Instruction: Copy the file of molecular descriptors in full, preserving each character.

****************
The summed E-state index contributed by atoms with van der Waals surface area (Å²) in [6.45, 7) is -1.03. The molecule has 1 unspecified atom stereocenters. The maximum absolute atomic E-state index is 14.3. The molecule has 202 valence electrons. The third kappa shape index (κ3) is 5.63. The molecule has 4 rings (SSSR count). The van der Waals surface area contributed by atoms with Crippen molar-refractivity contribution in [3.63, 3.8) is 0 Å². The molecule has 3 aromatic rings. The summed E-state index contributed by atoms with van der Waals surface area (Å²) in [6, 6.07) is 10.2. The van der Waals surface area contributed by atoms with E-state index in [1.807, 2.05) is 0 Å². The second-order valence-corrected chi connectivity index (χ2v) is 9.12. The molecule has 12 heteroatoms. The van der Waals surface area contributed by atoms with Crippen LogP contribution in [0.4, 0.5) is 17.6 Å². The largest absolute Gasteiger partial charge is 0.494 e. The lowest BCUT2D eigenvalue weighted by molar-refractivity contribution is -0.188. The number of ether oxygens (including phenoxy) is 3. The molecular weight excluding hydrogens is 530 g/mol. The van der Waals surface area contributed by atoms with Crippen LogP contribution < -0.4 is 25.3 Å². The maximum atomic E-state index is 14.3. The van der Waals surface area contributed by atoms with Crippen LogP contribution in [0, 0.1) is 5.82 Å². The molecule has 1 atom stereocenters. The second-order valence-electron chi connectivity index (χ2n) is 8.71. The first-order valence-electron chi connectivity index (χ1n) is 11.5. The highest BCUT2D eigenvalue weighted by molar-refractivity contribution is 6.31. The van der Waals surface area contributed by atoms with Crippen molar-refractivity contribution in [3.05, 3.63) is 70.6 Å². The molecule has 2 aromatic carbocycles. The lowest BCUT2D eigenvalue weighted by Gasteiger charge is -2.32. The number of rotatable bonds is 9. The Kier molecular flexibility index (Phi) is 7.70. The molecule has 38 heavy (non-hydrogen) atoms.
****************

The summed E-state index contributed by atoms with van der Waals surface area (Å²) in [6.45, 7) is -1.03. The molecule has 1 unspecified atom stereocenters. The maximum absolute atomic E-state index is 14.3. The molecule has 202 valence electrons. The third kappa shape index (κ3) is 5.63. The molecule has 4 rings (SSSR count). The van der Waals surface area contributed by atoms with Crippen molar-refractivity contribution in [3.63, 3.8) is 0 Å². The molecule has 3 aromatic rings. The summed E-state index contributed by atoms with van der Waals surface area (Å²) in [6, 6.07) is 10.2. The van der Waals surface area contributed by atoms with E-state index in [1.807, 2.05) is 0 Å². The second-order valence-corrected chi connectivity index (χ2v) is 9.12. The molecule has 12 heteroatoms. The van der Waals surface area contributed by atoms with Crippen LogP contribution in [0.4, 0.5) is 17.6 Å². The largest absolute Gasteiger partial charge is 0.494 e. The lowest BCUT2D eigenvalue weighted by molar-refractivity contribution is -0.188. The number of ether oxygens (including phenoxy) is 3. The molecular weight excluding hydrogens is 530 g/mol. The van der Waals surface area contributed by atoms with Crippen LogP contribution < -0.4 is 25.3 Å². The maximum atomic E-state index is 14.3. The van der Waals surface area contributed by atoms with Crippen LogP contribution in [0, 0.1) is 5.82 Å². The molecule has 1 atom stereocenters. The second-order valence-electron chi connectivity index (χ2n) is 8.71. The first-order valence-electron chi connectivity index (χ1n) is 11.5. The highest BCUT2D eigenvalue weighted by molar-refractivity contribution is 6.31. The van der Waals surface area contributed by atoms with Crippen molar-refractivity contribution in [3.05, 3.63) is 70.6 Å². The molecule has 2 aromatic carbocycles. The lowest BCUT2D eigenvalue weighted by Gasteiger charge is -2.32. The number of rotatable bonds is 9. The Kier molecular flexibility index (Phi) is 7.70. The molecule has 38 heavy (non-hydrogen) atoms.